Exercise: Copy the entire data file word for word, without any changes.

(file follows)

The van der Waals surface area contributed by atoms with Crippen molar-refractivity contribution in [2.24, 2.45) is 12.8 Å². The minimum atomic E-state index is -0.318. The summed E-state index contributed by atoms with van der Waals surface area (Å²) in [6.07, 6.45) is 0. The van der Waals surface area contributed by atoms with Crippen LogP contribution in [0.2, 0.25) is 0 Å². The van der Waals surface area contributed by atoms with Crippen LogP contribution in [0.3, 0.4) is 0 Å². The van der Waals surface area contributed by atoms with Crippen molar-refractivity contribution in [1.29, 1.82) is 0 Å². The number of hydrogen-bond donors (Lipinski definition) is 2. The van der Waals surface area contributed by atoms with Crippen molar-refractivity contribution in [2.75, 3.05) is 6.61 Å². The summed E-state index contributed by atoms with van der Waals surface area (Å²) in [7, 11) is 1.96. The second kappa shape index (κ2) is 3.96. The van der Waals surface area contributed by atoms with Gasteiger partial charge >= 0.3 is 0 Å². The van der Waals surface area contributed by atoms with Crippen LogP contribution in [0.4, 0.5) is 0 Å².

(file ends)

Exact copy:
The van der Waals surface area contributed by atoms with Crippen molar-refractivity contribution in [2.24, 2.45) is 12.8 Å². The minimum atomic E-state index is -0.318. The summed E-state index contributed by atoms with van der Waals surface area (Å²) in [6.07, 6.45) is 0. The van der Waals surface area contributed by atoms with Crippen LogP contribution in [0.2, 0.25) is 0 Å². The van der Waals surface area contributed by atoms with Crippen LogP contribution in [0.3, 0.4) is 0 Å². The van der Waals surface area contributed by atoms with Crippen molar-refractivity contribution in [1.29, 1.82) is 0 Å². The number of hydrogen-bond donors (Lipinski definition) is 2. The van der Waals surface area contributed by atoms with Crippen molar-refractivity contribution in [2.75, 3.05) is 6.61 Å². The summed E-state index contributed by atoms with van der Waals surface area (Å²) in [7, 11) is 1.96. The second kappa shape index (κ2) is 3.96. The van der Waals surface area contributed by atoms with Gasteiger partial charge >= 0.3 is 0 Å². The van der Waals surface area contributed by atoms with Crippen LogP contribution in [0.4, 0.5) is 0 Å².